Defending the UK government’s actions over its overseas territories, which will not be forced to create central registries of company ownership, Hancock said: “We are prepared to stick our neck out and act alone, but what we need is the whole world to move together.” He said if one jurisdiction made a change, there was a danger that illegal transactions could go to a different jurisdiction.
The Commonwealth secretary general, Patricia Scotland, lauded Buhari’s efforts to end corruption in Nigeria since he became president last year.
“The corruption is there ... I don’t think the prime minister was wrong to say that corruption is a real issue for these countries. But the problem ... the question is, what are we going to do about it and what is the president [Buhari] doing about it and are we globally willing to help him,” she told BBC Breakfast.
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Buhari said illicit oil theft involving international and domestic perpetrators needed to be seen as a crime on a similar level as the stealing of blood diamonds. He called for Lloyd’s of London to do more to trace ships loaded with crude oil and for greater transparency in commodity trading.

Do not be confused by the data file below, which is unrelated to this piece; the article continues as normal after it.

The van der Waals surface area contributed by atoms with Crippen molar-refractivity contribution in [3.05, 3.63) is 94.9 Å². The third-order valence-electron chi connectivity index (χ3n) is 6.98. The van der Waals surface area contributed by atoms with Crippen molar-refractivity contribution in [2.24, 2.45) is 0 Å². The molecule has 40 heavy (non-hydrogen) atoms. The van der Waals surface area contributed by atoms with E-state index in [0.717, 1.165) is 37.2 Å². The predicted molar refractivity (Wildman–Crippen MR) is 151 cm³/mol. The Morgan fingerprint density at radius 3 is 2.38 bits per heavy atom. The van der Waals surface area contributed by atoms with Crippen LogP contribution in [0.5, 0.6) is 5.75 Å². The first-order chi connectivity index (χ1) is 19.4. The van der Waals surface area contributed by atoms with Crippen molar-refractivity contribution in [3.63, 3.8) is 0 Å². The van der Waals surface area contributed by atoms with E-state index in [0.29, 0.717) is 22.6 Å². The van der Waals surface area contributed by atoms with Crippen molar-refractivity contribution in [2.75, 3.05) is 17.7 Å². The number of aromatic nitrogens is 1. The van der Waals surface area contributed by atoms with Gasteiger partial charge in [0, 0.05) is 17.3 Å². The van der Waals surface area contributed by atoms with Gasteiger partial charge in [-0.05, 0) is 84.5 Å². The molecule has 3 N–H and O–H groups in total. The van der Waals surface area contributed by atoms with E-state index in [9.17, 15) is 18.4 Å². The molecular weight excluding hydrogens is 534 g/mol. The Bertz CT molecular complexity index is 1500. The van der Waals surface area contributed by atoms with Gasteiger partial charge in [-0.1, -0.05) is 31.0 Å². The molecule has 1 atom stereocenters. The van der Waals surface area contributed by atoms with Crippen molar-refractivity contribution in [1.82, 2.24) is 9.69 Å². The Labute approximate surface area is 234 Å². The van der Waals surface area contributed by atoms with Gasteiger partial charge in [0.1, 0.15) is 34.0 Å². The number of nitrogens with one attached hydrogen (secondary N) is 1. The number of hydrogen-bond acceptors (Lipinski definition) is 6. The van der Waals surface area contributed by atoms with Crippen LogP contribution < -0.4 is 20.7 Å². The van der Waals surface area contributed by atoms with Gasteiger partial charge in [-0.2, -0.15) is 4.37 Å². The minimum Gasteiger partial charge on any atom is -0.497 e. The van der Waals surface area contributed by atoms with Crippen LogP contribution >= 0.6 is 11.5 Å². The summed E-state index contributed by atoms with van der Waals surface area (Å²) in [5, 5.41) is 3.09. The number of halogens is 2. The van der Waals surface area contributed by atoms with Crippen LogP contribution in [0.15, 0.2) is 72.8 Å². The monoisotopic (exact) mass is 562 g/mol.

Oil theft, he said, was an imminent and credible threat to oil-producing countries such as Nigeria.
He said the oil was certainly traceable if the international community showed the required political will to end criminal trading. “This will has been the missing link in the international effort. Now in London we can turn a new page by building a multi-state multi-stakeholder partnership to address this menace.”
Pointing out that both BP and Shell had been there at the start of the Nigerian oil industry, he said many of these companies knew key players in the industry, and could help fight corruption.
He also expressed frustration that he had to follow a tolerant legal system that presumed someone was innocent until proven guilty even though when they were riding around in Rolls-Royces. “Mercifully,” he added, “documentation is helping us to trace billions of dollars.”
Buhari said any country that thought it was safe from the international cartels of corruption “needed to wake up”.
He told the conference: “We need an international anti-corruption infrastructure that can monitor trace and facilitate the return of assets to the countries of origin. The repatriation of proven stolen assets should be done without delay or precondition.”
Chukwuka Utazi, a Nigerian senator who chairs a committee on financial crimes and corruption, said that Cameron was a hypocrite and dismissed the summit as a “talking shop”.
“Let these governments return all these stolen funds in London, then we can believe what he is saying. If he just comes here and makes guarded statements like he did yesterday, we as a nation are not happy about it.
“Great Britain, as a great ally of Nigeria, should do better than they’re doing for this country. Hypocritical - that’s just the word.
“It takes two to tango. The problem of this country [UK] is in receiving stolen assets, ill-gotten money, and keeping it here, and telling our country that they’re not doing the right thing is not the way to solve the problem.”